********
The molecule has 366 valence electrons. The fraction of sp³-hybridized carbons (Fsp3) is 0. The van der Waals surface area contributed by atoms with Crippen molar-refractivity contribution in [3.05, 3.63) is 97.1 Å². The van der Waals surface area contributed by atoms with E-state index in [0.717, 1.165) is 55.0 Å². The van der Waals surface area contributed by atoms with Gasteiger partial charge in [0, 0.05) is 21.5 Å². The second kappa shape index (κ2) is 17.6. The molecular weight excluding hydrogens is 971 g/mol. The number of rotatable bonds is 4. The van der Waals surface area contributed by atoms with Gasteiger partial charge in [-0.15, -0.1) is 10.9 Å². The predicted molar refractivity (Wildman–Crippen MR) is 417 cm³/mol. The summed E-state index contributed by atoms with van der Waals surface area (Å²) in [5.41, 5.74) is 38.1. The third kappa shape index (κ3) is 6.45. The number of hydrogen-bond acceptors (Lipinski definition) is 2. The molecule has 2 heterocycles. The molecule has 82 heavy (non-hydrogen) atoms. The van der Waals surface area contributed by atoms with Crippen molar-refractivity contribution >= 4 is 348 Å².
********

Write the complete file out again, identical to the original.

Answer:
The molecule has 366 valence electrons. The fraction of sp³-hybridized carbons (Fsp3) is 0. The van der Waals surface area contributed by atoms with Crippen molar-refractivity contribution in [3.05, 3.63) is 97.1 Å². The van der Waals surface area contributed by atoms with E-state index in [0.717, 1.165) is 55.0 Å². The van der Waals surface area contributed by atoms with Gasteiger partial charge in [0, 0.05) is 21.5 Å². The second kappa shape index (κ2) is 17.6. The molecular weight excluding hydrogens is 971 g/mol. The number of rotatable bonds is 4. The van der Waals surface area contributed by atoms with Gasteiger partial charge in [-0.15, -0.1) is 10.9 Å². The predicted molar refractivity (Wildman–Crippen MR) is 417 cm³/mol. The summed E-state index contributed by atoms with van der Waals surface area (Å²) in [5.41, 5.74) is 38.1. The third kappa shape index (κ3) is 6.45. The number of hydrogen-bond acceptors (Lipinski definition) is 2. The molecule has 2 heterocycles. The molecule has 82 heavy (non-hydrogen) atoms. The van der Waals surface area contributed by atoms with Crippen molar-refractivity contribution >= 4 is 348 Å².